I like the rounded bottomed pan. I might buy one of those one of these days.

              I hesitate recommending this pan too highly because most people on CH seem to want pricier multi clad. But honestly the pan is quite responsive in induction, I like it a lot. It is nicely balanced with a comfy, and long, handle. And it cleans up well in the dishwasher.

              1. re: sueatmo

                <responsive in induction ... Cleans up well in the dishwasher>

                That covers two of my "must" items. Well, three if we include " comfy, long handle", which we should.

                Seriously, Sitram is now high on my possibles list as I work to overcome my thing about disk bottom pans. Especially for straight-walled saucepans and sauté pans, it matters not at all for performance and only comes down to my personal lunacy.

                Bear with me, Sue, and thanks.

      2. A saute pan with its straight sides will, as you note, have the benefit of a larger bottom plus the high straight sides to keep the food in the pan when shaken. The sloped sides will mean less footprint plus a need for better technique to shake the contents as opposed to handling it with spatula, tongs, etc. Personally I find true saute pans and frypans much better for their specific intended uses than these slope sided "combination" pans. The combination pans are more like what I'd call a saucier, and, as you might guess, are great for reducing sauces. My first high quality pan was a saute pan, and it is still one of my most used pans, exceeded only by a fry pan and a medium saucepan. As you already have good skillets, I'd go with a true saute pan next, but that does not take into account what or how you like to cook.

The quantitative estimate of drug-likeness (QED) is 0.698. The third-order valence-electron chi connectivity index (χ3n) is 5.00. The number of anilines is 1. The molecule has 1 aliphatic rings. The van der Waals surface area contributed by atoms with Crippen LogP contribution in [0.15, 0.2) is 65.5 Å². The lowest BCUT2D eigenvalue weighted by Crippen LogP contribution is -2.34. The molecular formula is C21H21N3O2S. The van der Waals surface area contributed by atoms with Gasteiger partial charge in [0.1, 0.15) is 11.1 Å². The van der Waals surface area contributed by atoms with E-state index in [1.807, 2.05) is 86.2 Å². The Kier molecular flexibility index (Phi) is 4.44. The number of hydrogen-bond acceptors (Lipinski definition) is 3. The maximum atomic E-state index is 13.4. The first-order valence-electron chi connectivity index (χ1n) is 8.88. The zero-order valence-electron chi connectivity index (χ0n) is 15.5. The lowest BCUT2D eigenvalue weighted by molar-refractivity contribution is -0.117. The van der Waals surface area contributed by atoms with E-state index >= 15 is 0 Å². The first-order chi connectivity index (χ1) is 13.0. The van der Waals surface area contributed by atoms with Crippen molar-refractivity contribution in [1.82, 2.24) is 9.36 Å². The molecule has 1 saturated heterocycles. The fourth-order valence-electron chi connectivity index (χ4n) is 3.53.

1. Hi, Adelphos:

          IMO, those radiused shoulders all defeat, to some extent, the biggest boon of a saute: floorspace. Why not just get a real saute? If you're building a collection, you'll prolly end up with a sauciere (or sauteuse bombee) anyway at some point.

          You already have 2 "French" skillets with radiused, flaring sides. Shake it up.

          If you are limiting yourself to these choices, the Thermoclad one's sides look steepest.

          Aloha,
          Kaleo

          1. A little more about a saucier, which is like a saute pan whose bottom curves up into the high vertical sides. The advantage of this design is that you can whisk and stir a sauce without any of it getting trapped and burnt in the "corner" of a conventional saucepan. Also, the large bottom area lets you reduce the sauce more quickly. I don't have a saucier myself and don't feel the need to get one. But if you do a lot of classical French cooking, you might like it.

            1 Reply
            1. re: John Francis

              I'd amend that to say that if you cook a lot of sauces, you might enjoy a saucier. I don't do any French cooking, but find one very useful. I cooked all my sauces in saucepans for many years. I picked up a very nice Calphalon Tri-Ply saucier at TJ Maxx for $30, thinking I might give it to my son. To my surprise, I love it and now consider it essential.

              It's easy to incorporate one into your cookware collection. Because it also works well as a saucepan, it can replace one of those.